Other highlights on G-Fest TV include the awesome indie suitmation documentary Men in Suits, tons of Ultraman, an episode of the deliciously insane cartoon-suitmation hybrid The Space Giants, and the eerie, trippy, but oddly charming fantasy-horror-comedy Yokai Monsters: Spook Warfare. I definitely got a Beetlejuice meets feudal Japan vibe from it, so I’ll have to give that a full viewing sometime soon.
The convention proper starts the day after the double-double feature, and you better believe I was prepared:
In addition to mapping out all the must-see events, I also conspired to do some
gorilla guerrilla marketing for the blog! In 2013 I only had the resources to scrawl “MINYA LIVES” in a couple random public places, and set it up as my 3DS Street Pass message. This year I dreamed big, and my girlfriend made it real… and then some. Here’s the design I made:
And here it is on business cards, stickers, and t-shirts!
We made sure to slap the stickers up wherever we could (without getting in trouble, we’re nerds, not Banksy). We even got called out on Tumblr!
And to give you an idea of how cool the crowd is at G-Fest is, not only did people recognize the design, but they’d stop to tell us how much they liked it! Out in “the world” we naturally got no such response.
Friday got off to a great start. (Sort of) bright and (sort of) early I peeled my corpse out of bed to rush downstairs and catch most of one of my favorite monster movies, Gamera vs. Guiron. That movie is a camp masterpiece on its own, but it gets even better when it’s shared in a room full of fans young and old. Excited whispers rippled through the room when Space Gyaos appeared. Laughs and gasps as Guiron mutiliated the silver space pterodactyl. A 10 year old kid behind us got more and more incredulous as the movie went on, eventually just letting out exasperated “WHAT?!”s periodically.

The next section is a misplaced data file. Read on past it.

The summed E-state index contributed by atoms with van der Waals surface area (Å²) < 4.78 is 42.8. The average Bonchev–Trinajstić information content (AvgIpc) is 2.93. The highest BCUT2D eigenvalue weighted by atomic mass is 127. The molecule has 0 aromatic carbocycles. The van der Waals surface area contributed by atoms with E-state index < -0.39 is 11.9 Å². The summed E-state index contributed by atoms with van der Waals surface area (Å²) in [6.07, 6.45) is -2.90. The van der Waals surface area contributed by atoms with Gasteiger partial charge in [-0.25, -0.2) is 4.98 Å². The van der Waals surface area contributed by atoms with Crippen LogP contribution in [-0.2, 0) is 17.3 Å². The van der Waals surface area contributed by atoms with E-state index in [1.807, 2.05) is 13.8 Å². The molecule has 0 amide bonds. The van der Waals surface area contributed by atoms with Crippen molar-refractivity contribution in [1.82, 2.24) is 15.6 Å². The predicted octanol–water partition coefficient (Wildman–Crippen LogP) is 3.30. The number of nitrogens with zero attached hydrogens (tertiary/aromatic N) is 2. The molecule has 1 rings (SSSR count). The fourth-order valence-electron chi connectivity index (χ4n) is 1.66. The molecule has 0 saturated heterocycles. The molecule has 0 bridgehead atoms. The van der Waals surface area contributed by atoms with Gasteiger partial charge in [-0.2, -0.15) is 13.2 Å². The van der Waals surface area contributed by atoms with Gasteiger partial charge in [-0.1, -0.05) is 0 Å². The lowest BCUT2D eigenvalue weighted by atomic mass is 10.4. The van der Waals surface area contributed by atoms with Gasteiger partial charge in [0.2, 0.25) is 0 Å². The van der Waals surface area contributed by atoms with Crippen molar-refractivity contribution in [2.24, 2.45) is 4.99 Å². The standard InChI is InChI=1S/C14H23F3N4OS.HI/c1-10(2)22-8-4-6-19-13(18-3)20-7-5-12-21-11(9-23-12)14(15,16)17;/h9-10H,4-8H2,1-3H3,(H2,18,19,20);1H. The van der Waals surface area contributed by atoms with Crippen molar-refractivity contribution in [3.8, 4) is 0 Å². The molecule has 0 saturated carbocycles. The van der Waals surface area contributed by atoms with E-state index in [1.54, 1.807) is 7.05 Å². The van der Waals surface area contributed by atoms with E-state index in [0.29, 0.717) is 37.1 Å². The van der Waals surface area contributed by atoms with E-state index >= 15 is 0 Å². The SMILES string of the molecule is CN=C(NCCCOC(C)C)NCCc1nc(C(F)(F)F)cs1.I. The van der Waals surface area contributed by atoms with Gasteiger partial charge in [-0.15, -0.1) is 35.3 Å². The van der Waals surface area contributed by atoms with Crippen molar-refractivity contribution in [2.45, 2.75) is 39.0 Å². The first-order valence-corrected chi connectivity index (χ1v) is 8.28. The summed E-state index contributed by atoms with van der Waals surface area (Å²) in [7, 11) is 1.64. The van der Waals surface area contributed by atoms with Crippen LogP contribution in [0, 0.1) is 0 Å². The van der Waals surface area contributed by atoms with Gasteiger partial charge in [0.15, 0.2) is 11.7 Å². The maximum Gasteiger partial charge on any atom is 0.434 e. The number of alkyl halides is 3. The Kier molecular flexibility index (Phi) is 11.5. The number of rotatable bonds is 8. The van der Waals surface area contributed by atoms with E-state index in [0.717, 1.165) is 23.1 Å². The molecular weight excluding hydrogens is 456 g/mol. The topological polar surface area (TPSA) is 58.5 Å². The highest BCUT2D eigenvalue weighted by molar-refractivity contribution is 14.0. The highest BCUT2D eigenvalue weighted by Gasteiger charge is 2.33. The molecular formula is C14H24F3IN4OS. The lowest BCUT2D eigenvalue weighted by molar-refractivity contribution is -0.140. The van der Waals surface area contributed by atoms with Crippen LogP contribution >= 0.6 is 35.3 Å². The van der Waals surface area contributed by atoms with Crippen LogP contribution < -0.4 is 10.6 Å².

We also checked out G-pardy, a Godzilla-centric version of Jeopardy. Nobody claimed to have sex with the host’s mom (that we know of), but it was awesome to play along. Just seeing Godzilla stuff on a big Jeopardy board was a surreal treat. Here’s a clip from the second round: Two of the biggest draws of the convention are the dealer’s room and artist’s alley. They both specialize in selling all kinds of kaiju-related merchandise: new and vintage toys, t-shirts, DVDs, posters, original art, books, all the sorts of things you’d expect, but also a ton of delightfully weird shit like a Godzilla pizza cutter:
There’s always a ton of neat stuff available, but considering I already have a picture of Godzilla surfing on Gamera signed by the artist, framed and on the wall, there’s not a lot more that I really need.
Though I definitely left artist’s alley and the dealer’s room with some dope new knick-knacks, my best finds were intangible. I got to chit-chat with special G-Fest guest August Ragone. He’s one of the biggest names in chronicling kaiju, and just a fun, approachable dude that loves the same crazy shit that we do. I made sure to pick up his book about monster-maestro Eiji Tsubaraya, and guess what, it’s fucking great.
The big surprise was meeting C. Martin Croker, the artist and voice behind Zorak, Moltar, and like half the characters from Aqua Teen Hunger Force. As a huge fan of Space Ghost and Aqua Teens (and Adult Swim’s batshit crazy comedy in general) this blew my mind. Croker had a huge binder of production art that he had produced for both shows over the years, and was happy to give us a taste of his voicework, not to mention some cool behind the scenes anecdotes on the creation of so many hilarious characters. So yeah, it was pretty fucking cool to meet Zorak.